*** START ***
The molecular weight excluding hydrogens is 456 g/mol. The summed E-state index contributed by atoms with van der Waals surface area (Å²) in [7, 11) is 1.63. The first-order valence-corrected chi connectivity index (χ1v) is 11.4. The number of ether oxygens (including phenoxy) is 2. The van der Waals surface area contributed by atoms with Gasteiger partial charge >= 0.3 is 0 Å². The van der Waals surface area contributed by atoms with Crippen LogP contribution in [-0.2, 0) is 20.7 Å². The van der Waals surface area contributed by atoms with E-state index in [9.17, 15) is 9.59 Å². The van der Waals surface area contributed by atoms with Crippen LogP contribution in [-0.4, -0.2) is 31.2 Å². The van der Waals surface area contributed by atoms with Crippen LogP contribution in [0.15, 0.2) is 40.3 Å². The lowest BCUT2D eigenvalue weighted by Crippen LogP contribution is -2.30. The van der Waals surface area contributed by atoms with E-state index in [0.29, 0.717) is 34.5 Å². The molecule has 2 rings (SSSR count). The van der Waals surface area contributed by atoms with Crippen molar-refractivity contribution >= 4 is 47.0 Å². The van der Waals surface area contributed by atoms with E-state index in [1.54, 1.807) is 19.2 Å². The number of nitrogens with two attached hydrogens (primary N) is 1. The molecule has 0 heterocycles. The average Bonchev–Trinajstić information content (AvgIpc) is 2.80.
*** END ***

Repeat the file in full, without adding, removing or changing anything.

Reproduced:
The molecular weight excluding hydrogens is 456 g/mol. The summed E-state index contributed by atoms with van der Waals surface area (Å²) in [7, 11) is 1.63. The first-order valence-corrected chi connectivity index (χ1v) is 11.4. The number of ether oxygens (including phenoxy) is 2. The van der Waals surface area contributed by atoms with Gasteiger partial charge >= 0.3 is 0 Å². The van der Waals surface area contributed by atoms with Crippen LogP contribution in [-0.2, 0) is 20.7 Å². The van der Waals surface area contributed by atoms with E-state index in [9.17, 15) is 9.59 Å². The van der Waals surface area contributed by atoms with Crippen LogP contribution in [-0.4, -0.2) is 31.2 Å². The van der Waals surface area contributed by atoms with Crippen LogP contribution in [0.15, 0.2) is 40.3 Å². The lowest BCUT2D eigenvalue weighted by Crippen LogP contribution is -2.30. The van der Waals surface area contributed by atoms with E-state index in [0.29, 0.717) is 34.5 Å². The molecule has 2 rings (SSSR count). The van der Waals surface area contributed by atoms with Crippen molar-refractivity contribution >= 4 is 47.0 Å². The van der Waals surface area contributed by atoms with E-state index in [1.54, 1.807) is 19.2 Å². The number of nitrogens with two attached hydrogens (primary N) is 1. The molecule has 0 heterocycles. The average Bonchev–Trinajstić information content (AvgIpc) is 2.80.